1. Too high an intake of estrogen-promoting foods (fenugreek, soy, soyproducts)
2. Plastic- bottled drink consumption (there were some news reports that during transport, certain types of plastic bottles were exposed to higher-than-room temprature, causing a molecular break-down of the plastic chemiclas that the human body would absorb and treat like the estrogens in 'the pill')
3. Like mentioned earlier, essential mineral deficiencies (zinc, calcium, magnesium, potassium
4. Vitamine deficiencies (vitamins a,c,e,d, b3 or niacin)
5. An inability to digest certain protiens causing amino acid deficiencies (amino acids are the building blocks for hormones. In testosterone's case, most notable are L-arginine, and L-carnitine.)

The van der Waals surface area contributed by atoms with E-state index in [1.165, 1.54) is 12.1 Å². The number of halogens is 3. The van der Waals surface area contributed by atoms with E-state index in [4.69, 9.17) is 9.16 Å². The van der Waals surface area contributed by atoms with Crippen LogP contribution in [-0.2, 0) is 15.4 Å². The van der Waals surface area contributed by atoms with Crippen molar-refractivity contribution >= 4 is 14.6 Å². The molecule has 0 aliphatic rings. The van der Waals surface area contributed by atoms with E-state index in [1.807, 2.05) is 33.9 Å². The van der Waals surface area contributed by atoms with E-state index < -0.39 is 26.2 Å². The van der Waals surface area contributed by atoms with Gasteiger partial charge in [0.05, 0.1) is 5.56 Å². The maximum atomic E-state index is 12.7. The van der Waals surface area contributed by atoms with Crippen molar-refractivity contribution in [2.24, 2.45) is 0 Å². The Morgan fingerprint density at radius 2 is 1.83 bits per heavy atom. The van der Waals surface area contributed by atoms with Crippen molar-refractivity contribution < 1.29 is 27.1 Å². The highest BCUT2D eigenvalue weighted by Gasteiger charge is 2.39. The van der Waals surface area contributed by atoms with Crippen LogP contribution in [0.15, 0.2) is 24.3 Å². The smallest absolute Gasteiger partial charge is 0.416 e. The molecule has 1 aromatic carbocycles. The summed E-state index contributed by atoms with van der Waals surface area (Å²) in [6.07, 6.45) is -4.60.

6. Other undiagnosed medical problems such as ednocrinological disorders (affect hormone production), diabetes, fibromialgia, auto-immune disorders, ect.
Almost all of the clinical trials studying TRT have been inconclusive or have not followed patients long-term, so this treatment option is still a bit experimental in practice, and the treatment should not be administered to anyone not deemed an exceptional candidate. Because of the serious nature of TRT, patients with less severe testosterone deficiencies may look into safer, alternative treatment options. Any man currently taking TRT needs to see their doctor regularly for checkups, and should report any medical issues immediately. In addition, prostate screenings are essential.
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